Non-verbal intelligence and Native-American Navajo children: A comparison between the CTONI and the WISC-III

Persistent Link:
http://hdl.handle.net/10150/280609
Title:
Non-verbal intelligence and Native-American Navajo children: A comparison between the CTONI and the WISC-III
Author:
Wiseley, Mark Christopher
Issue Date:
2001
Publisher:
The University of Arizona.
Rights:
Copyright © is held by the author. Digital access to this material is made possible by the University Libraries, University of Arizona. Further transmission, reproduction or presentation (such as public display or performance) of protected items is prohibited except with permission of the author.
Abstract:
This study investigated the validity of the Comprehensive Test of Nonverbal Intelligence (CTONI) as a measure of intelligence for use with Native-American learning disabled students. Forty boys and ten girls between the ages of 7 and 16 and who are Native-American Navajo students with a learning disability in reading and/or mathematics participated in this study. Each participant was administered the CTONI, the WISC-III, and the WIAT. The results from this study indicated that the CTONI exhibited less variability among its composite IQ scores than the WISC-III. The CTONI and the WISC-III Full-scale IQ, Verbal IQ and Performance IQ correlate moderately. The CTONI and WISC-III are significantly predictive of reading achievement but account for less than 11% of the common variance. Yet, the CTONI and the WISC-III are moderately correlated with mathematics achievement. Factor Analytic Results suggest that the factorial structures of the CTONI and the WISC-III for this sample of Native-American students are consistent with the factorial structures proposed by the respective test authors. The CTONI appears to be a valid measure of intelligence for use with Native American populations. The implications of the findings of the CTONI with Native-American populations are discussed.
Type:
text; Dissertation-Reproduction (electronic)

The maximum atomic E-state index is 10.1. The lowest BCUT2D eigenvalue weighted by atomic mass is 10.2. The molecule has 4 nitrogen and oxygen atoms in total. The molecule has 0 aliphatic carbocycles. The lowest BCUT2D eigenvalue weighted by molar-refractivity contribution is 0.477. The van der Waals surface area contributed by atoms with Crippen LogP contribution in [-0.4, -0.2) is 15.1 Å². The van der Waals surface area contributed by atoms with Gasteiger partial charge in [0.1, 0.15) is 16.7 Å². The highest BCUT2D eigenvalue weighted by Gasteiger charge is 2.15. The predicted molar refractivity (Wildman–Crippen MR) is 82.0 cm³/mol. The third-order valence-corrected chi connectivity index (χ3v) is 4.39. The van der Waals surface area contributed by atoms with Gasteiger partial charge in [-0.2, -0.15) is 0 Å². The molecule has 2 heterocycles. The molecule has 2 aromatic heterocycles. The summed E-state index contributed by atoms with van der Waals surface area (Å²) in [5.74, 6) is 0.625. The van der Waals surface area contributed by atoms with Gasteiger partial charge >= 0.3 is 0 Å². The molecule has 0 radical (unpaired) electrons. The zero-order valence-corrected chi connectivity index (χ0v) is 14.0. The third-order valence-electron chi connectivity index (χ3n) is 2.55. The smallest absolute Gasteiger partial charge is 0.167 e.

Keywords:
Education, Educational Psychology.; Sociology, Ethnic and Racial Studies.; Psychology, Psychometrics.
Degree Name:
Ph.D.
Degree Level:
doctoral
Degree Program:
Graduate College; Educational Psychology
Degree Grantor:
University of Arizona
Advisor:
Mishra, Shitala P.

Full metadata record

DC FieldValue Language
dc.language.isoen_USen_US
dc.titleNon-verbal intelligence and Native-American Navajo children: A comparison between the CTONI and the WISC-IIIen_US
dc.creatorWiseley, Mark Christopheren_US
dc.contributor.authorWiseley, Mark Christopheren_US
dc.date.issued2001en_US
dc.publisherThe University of Arizona.en_US
dc.rightsCopyright © is held by the author. Digital access to this material is made possible by the University Libraries, University of Arizona. Further transmission, reproduction or presentation (such as public display or performance) of protected items is prohibited except with permission of the author.en_US
dc.description.abstractThis study investigated the validity of the Comprehensive Test of Nonverbal Intelligence (CTONI) as a measure of intelligence for use with Native-American learning disabled students. Forty boys and ten girls between the ages of 7 and 16 and who are Native-American Navajo students with a learning disability in reading and/or mathematics participated in this study. Each participant was administered the CTONI, the WISC-III, and the WIAT. The results from this study indicated that the CTONI exhibited less variability among its composite IQ scores than the WISC-III. The CTONI and the WISC-III Full-scale IQ, Verbal IQ and Performance IQ correlate moderately. The CTONI and WISC-III are significantly predictive of reading achievement but account for less than 11% of the common variance. Yet, the CTONI and the WISC-III are moderately correlated with mathematics achievement. Factor Analytic Results suggest that the factorial structures of the CTONI and the WISC-III for this sample of Native-American students are consistent with the factorial structures proposed by the respective test authors. The CTONI appears to be a valid measure of intelligence for use with Native American populations. The implications of the findings of the CTONI with Native-American populations are discussed.en_US
dc.typetexten_US
dc.typeDissertation-Reproduction (electronic)en_US
dc.subjectEducation, Educational Psychology.en_US
dc.subjectSociology, Ethnic and Racial Studies.en_US
dc.subjectPsychology, Psychometrics.en_US
thesis.degree.namePh.D.en_US
thesis.degree.leveldoctoralen_US
thesis.degree.disciplineGraduate Collegeen_US
thesis.degree.disciplineEducational Psychologyen_US
thesis.degree.grantorUniversity of Arizonaen_US
dc.contributor.advisorMishra, Shitala P.en_US
dc.identifier.proquest3016447en_US
dc.identifier.bibrecord.b41885600en_US
All Items in UA Campus Repository are protected by copyright, with all rights reserved, unless otherwise indicated.